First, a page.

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Fertilizer in Ethiopia: An assessment of policies, value chain, and profitability:

Author

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  • Rashid, Shahidur
  • Tefera, Nigussie
  • Minot, Nicholas
  • Ayele, Gezahegn

Abstract

The study involved interviewing a large number of stakeholders in fertilizer value chain, collection of data on costs and margins from the key actors in the value chain, as well as household survey data. In this paper, we present the key findings from that study. In particular, the paper presents estimates of detail costs and margins in the value chain, econometrically derived profitability and yield responses, and the costs of government’s fertilizer promotion policies. Based the estimates of the costs and margins in the fertilizer value chain, the study argues that the current value chain will not be sustainable unless the scale of operation, as well institutional capacity, of the primary cooperatives goes up.

Suggested Citation

  • Rashid, Shahidur & Tefera, Nigussie & Minot, Nicholas & Ayele, Gezahegn, 2013. "Fertilizer in Ethiopia: An assessment of policies, value chain, and profitability:," IFPRI discussion papers 1304, International Food Policy Research Institute (IFPRI).
  • Handle: RePEc:fpr:ifprid:1304
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    References listed on IDEAS

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    1. Tewodaj Mogues, 2011. "The Bang for the Birr: Public Expenditures and Rural Welfare in Ethiopia," Journal of Development Studies, Taylor & Francis Journals, vol. 47(5), pages 735-752.
    2. Spielman, David J. & Mekonnen, Dawit Kelemework & Alemu, Dawit, 2012. "Seed, fertilizer, and agricultural extension in Ethiopia," IFPRI book chapters,in: Food and agriculture in Ethiopia: Progress and policy challenges, chapter 4 International Food Policy Research Institute (IFPRI).
    3. Spielman, David J. & Kolady, Deepthi E. & Cavalieri, Anthony & Rao, N. Chandrasekhara, 2014. "The seed and agricultural biotechnology industries in India: An analysis of industry structure, competition, and policy options," Food Policy, Elsevier, vol. 45(C), pages 88-100.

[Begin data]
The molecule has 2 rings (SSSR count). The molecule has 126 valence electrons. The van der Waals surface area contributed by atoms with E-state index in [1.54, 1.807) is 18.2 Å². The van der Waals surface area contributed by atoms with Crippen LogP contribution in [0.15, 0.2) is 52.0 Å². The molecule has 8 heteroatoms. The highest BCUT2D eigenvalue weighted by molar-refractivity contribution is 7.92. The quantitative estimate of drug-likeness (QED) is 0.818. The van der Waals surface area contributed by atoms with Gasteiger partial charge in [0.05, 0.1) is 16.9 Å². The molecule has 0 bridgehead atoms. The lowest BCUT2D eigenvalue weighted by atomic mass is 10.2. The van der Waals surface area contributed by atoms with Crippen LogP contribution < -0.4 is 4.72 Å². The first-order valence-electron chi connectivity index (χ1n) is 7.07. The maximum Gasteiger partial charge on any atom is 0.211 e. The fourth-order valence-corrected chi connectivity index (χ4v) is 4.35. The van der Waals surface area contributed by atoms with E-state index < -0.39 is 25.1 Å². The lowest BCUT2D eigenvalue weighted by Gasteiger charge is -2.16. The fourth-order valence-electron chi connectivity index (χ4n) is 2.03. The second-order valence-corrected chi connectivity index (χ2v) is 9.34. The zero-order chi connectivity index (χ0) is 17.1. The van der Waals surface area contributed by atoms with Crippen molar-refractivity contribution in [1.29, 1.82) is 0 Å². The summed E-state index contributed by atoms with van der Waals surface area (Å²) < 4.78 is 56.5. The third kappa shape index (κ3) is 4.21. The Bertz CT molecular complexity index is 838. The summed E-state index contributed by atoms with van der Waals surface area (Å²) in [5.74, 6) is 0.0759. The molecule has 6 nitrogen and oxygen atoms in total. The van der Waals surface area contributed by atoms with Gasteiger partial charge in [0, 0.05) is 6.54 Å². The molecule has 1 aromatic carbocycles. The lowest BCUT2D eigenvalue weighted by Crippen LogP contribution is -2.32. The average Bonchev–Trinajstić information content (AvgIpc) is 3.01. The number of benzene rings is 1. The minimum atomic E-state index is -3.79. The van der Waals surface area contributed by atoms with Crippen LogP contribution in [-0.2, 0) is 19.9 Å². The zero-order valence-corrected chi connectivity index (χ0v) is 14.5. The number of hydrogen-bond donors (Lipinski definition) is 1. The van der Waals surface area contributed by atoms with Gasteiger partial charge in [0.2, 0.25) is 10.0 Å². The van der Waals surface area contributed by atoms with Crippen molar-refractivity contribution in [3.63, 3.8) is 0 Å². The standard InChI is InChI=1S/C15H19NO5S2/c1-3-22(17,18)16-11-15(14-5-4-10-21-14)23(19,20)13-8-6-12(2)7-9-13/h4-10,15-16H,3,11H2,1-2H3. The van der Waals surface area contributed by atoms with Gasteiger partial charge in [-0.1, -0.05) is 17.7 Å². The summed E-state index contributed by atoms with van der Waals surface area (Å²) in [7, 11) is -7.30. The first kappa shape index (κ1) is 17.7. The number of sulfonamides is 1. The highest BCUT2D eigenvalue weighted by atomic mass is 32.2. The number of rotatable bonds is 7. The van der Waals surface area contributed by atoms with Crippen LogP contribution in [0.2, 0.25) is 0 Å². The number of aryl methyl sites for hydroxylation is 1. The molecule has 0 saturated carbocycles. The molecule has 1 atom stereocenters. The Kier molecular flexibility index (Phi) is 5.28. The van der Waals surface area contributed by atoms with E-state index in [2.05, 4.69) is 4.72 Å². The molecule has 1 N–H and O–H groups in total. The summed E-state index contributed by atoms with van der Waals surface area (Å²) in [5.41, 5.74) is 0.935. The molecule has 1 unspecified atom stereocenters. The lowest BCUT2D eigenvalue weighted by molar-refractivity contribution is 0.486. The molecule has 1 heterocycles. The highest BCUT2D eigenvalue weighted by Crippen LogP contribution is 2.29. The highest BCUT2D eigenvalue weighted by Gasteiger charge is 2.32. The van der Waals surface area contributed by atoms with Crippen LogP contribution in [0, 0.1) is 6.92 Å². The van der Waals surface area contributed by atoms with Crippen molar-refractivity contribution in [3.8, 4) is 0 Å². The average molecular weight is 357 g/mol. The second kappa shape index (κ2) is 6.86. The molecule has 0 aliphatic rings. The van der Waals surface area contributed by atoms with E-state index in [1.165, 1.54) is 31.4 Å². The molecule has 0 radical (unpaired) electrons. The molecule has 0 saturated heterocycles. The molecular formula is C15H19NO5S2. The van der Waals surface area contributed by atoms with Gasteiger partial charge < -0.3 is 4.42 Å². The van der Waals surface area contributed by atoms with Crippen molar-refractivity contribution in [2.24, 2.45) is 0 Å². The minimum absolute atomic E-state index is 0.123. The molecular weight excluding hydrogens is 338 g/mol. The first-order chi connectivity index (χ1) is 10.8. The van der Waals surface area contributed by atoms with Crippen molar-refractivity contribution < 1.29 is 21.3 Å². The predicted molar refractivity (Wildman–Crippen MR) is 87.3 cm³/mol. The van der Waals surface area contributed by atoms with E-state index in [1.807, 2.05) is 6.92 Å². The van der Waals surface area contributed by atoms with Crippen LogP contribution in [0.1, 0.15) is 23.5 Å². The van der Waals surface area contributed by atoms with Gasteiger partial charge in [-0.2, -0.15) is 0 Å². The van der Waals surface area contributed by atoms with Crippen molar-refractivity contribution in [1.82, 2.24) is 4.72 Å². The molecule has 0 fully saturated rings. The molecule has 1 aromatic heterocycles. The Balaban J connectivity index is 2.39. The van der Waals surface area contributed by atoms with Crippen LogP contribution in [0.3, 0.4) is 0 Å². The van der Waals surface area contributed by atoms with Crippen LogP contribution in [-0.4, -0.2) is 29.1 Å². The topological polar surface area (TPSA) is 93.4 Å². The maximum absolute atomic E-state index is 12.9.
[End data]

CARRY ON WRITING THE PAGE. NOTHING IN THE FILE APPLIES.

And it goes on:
4. Cragg, John G, 1971. "Some Statistical Models for Limited Dependent Variables with Application to the Demand for Durable Goods," Econometrica, Econometric Society, vol. 39(5), pages 829-844, September.
    5. McDonald, John F & Moffitt, Robert A, 1980. "The Uses of Tobit Analysis," The Review of Economics and Statistics, MIT Press, vol. 62(2), pages 318-321, May.
    6. Kelly, Valerie A., 2005. "Farmers' Demand for Fertilizer in Sub-Saharan Africa," Staff Papers 11612, Michigan State University, Department of Agricultural, Food, and Resource Economics.
    7. Byerlee, Derek & Spielman, David J. & Alemu, Dawit & Gautam, Madhur, 2007. "Policies to promote cereal intensification in Ethiopia: A review of evidence and experience," IFPRI discussion papers 707, International Food Policy Research Institute (IFPRI).
    8. Spielman, David J. & Mekonnen, Dawit Kelemework & Alemu, Dawit, 2012. "Seed, fertilizer, and agricultural extension in Ethiopia," IFPRI book chapters,in: Food and agriculture in Ethiopia: Progress and policy challenges, chapter 4 International Food Policy Research Institute (IFPRI).
    9. Michael Morris & Valerie A. Kelly & Ron J. Kopicki & Derek Byerlee, 2007. "Fertilizer Use in African Agriculture : Lessons Learned and Good Practice Guidelines," World Bank Publications, The World Bank, number 6650.
    10. Jacob Ricker-Gilbert & Thomas S. Jayne & Ephraim Chirwa, 2010. "Subsidies and Crowding Out: A Double-Hurdle Model of Fertilizer Demand in Malawi," American Journal of Agricultural Economics, Agricultural and Applied Economics Association, vol. 93(1), pages 26-42.
    11. Demeke, Mulat & Kelly, Valerie A. & Jayne, Thomas S. & Said, Ali & Le Vallee, Jean-Charles & Chen, H., 1998. "Agricultural Market Performance and Determinants of Fertilizer Use in Ethiopia," Food Security Collaborative Working Papers 55599, Michigan State University, Department of Agricultural, Food, and Resource Economics.
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    Cited by:

    1. Guerzoni, Marco & Jordan, Alexander, 2016. "“Cursed is the ground because of you”: Religion, Ethnicity, and the Adoption of Fertilizers in Rural Ethiopia," Department of Economics and Statistics Cognetti de Martiis LEI & BRICK - Laboratory of Economics of Innovation "Franco Momigliano", Bureau of Research in Innovation, Complexity and Knowledge, Collegio 201603, University of Turin.
    2. Tsedeke Abate & Bekele Shiferaw & Abebe Menkir & Dagne Wegary & Yilma Kebede & Kindie Tesfaye & Menale Kassie & Gezahegn Bogale & Berhanu Tadesse & Tolera Keno, 2015. "Factors that transformed maize productivity in Ethiopia," Food Security: The Science, Sociology and Economics of Food Production and Access to Food, Springer;The International Society for Plant Pathology, vol. 7(5), pages 965-981, October.
    3. Guerzoni, Marco & Jordan, Alexander, 2016. "“Cursed is the ground because of you”: Religion, Ethnicity, and the Adoption of Fertilizers in Rural Ethiopia," Department of Economics and Statistics Cognetti de Martiis. Working Papers 201605, University of Turin.

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